Monday, March 13, 2017

5 Reflective Exam Questions That Will Make You Excited About Grading

Francis Su, Guest Blogger, Harvey Mudd College
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“To doubt everything, or, to believe everything, are two equally convenient solutions; both dispense with the necessity of reflection.” -Henri Poincare, Science and Hypothesis 
Do your exams accurately represent what you value in your course? Only after many years of teaching did I begin to ask that question.

For instance, one of the goals for my upper division courses is for students to be able to articulate what mathematicians do. Another goal I have is for students to learn to generate their own questions for further investigation. Even though I might have seen a student exhibit such skills in the occasional conversation, the tools that I greatly valued were not showing up regularly in how I evaluated student progress.

Why Use Reflective Exam Questions 
To give students opportunities to demonstrate these reflective skills, I began to assign reflection exercises as exam questions. There are certainly other ways to elicit such information--for instance, you could assign research papers or reflection journals--but I was interested in something that wouldn’t be additional work. Putting a question on an exam was a simple way to signal to students that I cared about their ability to process and reflect on what they were learning, in addition to the mathematical reasoning I expected them to demonstrate.

What I didn’t anticipate was the benefit reflective exam questions would have for me!

First of all, these questions made exams much more interesting to grade. (If you know me, you know that while I love teaching, I have never enjoyed grading. The monotony!) Now I say to myself: ‘if you grade all the other questions, then you get to read the reflections!’ Without reflective questions, the exams show very little of my students’ personalities. Having reflective questions helps me see the unique ways my students are thinking and feeling, and that gives me joy.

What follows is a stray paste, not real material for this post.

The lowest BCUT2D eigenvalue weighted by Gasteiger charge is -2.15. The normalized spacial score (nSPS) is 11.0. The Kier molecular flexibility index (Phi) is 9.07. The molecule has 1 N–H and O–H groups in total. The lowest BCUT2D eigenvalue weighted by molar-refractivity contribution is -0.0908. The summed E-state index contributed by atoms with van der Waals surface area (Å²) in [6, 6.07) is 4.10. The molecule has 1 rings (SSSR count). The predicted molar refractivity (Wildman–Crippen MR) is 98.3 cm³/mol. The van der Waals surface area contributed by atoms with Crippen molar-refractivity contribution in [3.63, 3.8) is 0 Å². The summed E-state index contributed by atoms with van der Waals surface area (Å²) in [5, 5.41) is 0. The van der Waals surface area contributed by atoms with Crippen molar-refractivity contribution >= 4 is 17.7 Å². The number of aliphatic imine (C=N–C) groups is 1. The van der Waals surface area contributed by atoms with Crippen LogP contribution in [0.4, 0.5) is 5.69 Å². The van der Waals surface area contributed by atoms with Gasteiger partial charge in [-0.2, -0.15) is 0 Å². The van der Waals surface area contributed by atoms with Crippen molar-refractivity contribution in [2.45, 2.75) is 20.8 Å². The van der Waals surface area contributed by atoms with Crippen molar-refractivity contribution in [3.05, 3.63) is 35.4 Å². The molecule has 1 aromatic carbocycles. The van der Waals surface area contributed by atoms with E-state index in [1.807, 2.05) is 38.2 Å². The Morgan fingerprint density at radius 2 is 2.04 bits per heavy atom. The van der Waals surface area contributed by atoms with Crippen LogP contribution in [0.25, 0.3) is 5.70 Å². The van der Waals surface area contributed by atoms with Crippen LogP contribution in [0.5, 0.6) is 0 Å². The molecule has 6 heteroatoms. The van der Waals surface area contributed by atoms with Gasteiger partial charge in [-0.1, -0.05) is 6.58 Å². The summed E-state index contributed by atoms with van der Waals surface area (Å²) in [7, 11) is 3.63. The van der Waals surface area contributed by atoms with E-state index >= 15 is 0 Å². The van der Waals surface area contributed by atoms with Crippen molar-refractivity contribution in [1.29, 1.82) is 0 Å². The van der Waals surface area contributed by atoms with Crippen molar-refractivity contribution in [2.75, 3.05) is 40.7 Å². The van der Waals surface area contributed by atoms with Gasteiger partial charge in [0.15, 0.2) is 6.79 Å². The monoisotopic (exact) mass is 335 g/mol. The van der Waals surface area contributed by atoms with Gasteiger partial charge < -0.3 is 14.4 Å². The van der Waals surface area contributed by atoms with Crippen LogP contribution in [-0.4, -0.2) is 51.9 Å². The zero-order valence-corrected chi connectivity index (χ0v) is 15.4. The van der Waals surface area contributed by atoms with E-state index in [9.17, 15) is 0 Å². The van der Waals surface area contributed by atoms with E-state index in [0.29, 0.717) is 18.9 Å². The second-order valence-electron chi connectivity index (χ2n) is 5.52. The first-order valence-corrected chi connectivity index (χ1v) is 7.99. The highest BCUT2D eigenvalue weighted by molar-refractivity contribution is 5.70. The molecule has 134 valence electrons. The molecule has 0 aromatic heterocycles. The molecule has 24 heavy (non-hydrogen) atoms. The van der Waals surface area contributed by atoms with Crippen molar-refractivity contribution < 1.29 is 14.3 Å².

The second reason for adding reflective questions to my exams is that I often learn things from my student responses that help me become a better teacher. Sometimes students will explain an idea in a way that I had not considered. For instance, in reflecting about the importance of definitions in mathematics, one student described a definition as a choice of what conversation you are going to have with the material. That’s a metaphor that I now use in my own teaching!

Assigning Points to Reflective Exam Responses
My advertised grading system for such questions is simple: give me a thoughtful answer, and you’ll get full points. Less thoughtful responses get slightly fewer points, but students rarely fail to give thoughtful answers. That also makes my heart happy! Depending on the question, you may wish to give your students the question in advance, so they will have time to think of thoughtful answers and they can reflect on it as they study for their exam.

Below are five examples of questions I have used in the past, and some actual responses I have received.

  1. What three theorems did you most enjoy from the course, and why? Choose one theorem of moderate difficulty and reconstruct its proof.

    I like this question, because the answers often surprise me. What I think is interesting is not always what they think is interesting.

    One student responded: The moment in class where I was truly blown away was when we applied Van Kampen’s Theorem on the torus to derive its fundamental group...the simplicity of its application is a moment I will never forget. 

  2. Formulate a research question related to the course material that you would like to answer. (You do not have to answer the question. Just ask a good question whose answer is unknown to you, and doesn’t have an obvious answer based on what you know from the course.)

    One student responded: Is there a classification theorem for 3-manifolds? (This came after we had discussed the classification of surfaces.)